Facts About Thorium

thor lightning
Thor's Battle Against the Jötnar (1872) by Mårten Eskil Winge (Image credit: Marten Eskil Winge)

Named for the Norse god of thunder, thorium is a silvery, lustrous and radioactive element with potential as an alternative to uranium in fueling nuclear reactors. 

Just the facts

  • Atomic number (number of protons in the nucleus): 90
  • Atomic symbol (on the Periodic Table of Elements): Th
  • Atomic weight (average mass of the atom): 232.0
  • Density: 6.8 ounces per cubic inch (11.7 grams per cubic cm)
  • Phase at room temperature: Solid
  • Melting point: 3,182 degrees Fahrenheit (1,750 degrees Celsius)
  • Boiling point: 8,654 F (4,790 C)
  • Number of natural isotopes (atoms of the same element with a different number of neutrons): 1. There are also at least 8 radioactive isotopes created in a lab.
  • Most common isotopes: Th-232 (100 percent of natural abundance)

Atomic information and electron configuration of thorium (Image credit: Andrei Marincas/Shutterstock; BlueRingMedia/Shutterstock)


In 1815, Jöns Jakob Berzelius, a Swedish chemist, first thought he had discovered a new Earth element, which he named thorium after Thor, the Norse god of war, according to Peter van der Krogt, a Dutch historian. In 1824, however, it was determined that the mineral was in fact yttrium phosphate.;

In 1828, Berzelius received a sample of a black mineral found on Løvø Island off the coast of Norway by Hans Morten Thrane Esmark, a Norwegian mineralogist. The mineral contained nearly 60 percent of an unknown element, which took over the name thorium; the mineral was named thorite. The mineral also contained many known elements, including iron, manganese, lead, tin, and uranium, according to Chemicool.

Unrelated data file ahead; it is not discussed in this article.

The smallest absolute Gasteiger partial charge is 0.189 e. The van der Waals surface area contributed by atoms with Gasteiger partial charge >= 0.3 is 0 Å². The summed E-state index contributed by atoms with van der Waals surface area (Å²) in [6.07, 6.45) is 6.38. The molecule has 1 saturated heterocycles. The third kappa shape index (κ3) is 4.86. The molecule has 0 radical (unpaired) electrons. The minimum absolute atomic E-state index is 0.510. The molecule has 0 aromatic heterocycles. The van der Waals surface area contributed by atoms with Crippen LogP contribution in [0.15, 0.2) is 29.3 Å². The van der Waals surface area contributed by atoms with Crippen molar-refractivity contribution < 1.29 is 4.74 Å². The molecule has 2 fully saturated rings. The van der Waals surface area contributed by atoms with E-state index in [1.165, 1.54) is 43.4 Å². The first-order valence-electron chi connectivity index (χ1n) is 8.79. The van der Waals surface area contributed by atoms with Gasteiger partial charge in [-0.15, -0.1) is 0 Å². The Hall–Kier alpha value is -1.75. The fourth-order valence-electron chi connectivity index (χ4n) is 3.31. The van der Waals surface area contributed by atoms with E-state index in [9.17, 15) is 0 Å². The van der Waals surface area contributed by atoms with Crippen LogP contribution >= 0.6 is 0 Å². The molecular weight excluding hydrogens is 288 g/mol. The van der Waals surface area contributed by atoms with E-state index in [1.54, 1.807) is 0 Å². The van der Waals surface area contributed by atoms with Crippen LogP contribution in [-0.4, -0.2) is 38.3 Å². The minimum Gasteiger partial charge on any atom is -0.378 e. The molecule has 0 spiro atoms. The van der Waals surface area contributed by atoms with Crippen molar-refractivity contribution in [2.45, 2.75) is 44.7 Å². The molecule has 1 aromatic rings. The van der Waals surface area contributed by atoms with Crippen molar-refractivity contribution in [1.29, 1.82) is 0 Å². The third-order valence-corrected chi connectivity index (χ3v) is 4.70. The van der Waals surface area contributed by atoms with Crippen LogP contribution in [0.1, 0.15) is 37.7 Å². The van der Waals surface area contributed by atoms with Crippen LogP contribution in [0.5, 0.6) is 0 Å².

Berzelius isolated thorium by first mixing thorium oxide found in the mineral with carbon to create thorium chloride, which was then reacted with potassium to yield thorium and potassium chloride, according to Chemicool.

Gerhard Schmidt, a German chemist, and Marie Curie, a Polish physicist, independently discovered that thorium was radioactive in 1898 within a couple months of each other, according to Chemicool. Schmidt is often credited with the discovery.

Ernest Rutherford, a New Zealand physicist, and Frederick Soddy, an English chemist, discovered that thorium decays at a fixed rate into other elements, also known as the half-life of an element, according to Los Alamos National Laboratory. This work was critical in furthering the understanding of other radioactive elements.

Anton Eduard van Arkel and Jan Handrik de Boer, both Dutch chemists, isolated high purity metalic thorium in 1925, according to Los Alamos National Laboratory. 

Who knew?

  • In its liquid state, thorium has a greater temperature range than any other element, with nearly 5,500 degrees Fahrenheit (3,000 degrees Celsius) between melting and boiling points, according to Chemicool.
  • Thorium dioxide has the highest melting point of all known oxides, according to Chemicool.
  • Thorium is about as abundant as lead and at least three times as abundant as uranium, according to Lenntech.
  • The abundance of thorium in Earth's crust is 6 parts per million by weight, according to Chemicool. According to Periodic Table, thorium is the 41st most abundant element in Earth's crust.
  • Thorium is mainly mined in Australia, Canada, the United States, Russia and India, according to Minerals Education Coalition.
  • Trace levels of thorium are found in rocks, soil, water, plants and animals, according to the U.S. Environmental Protection Agency (EPA).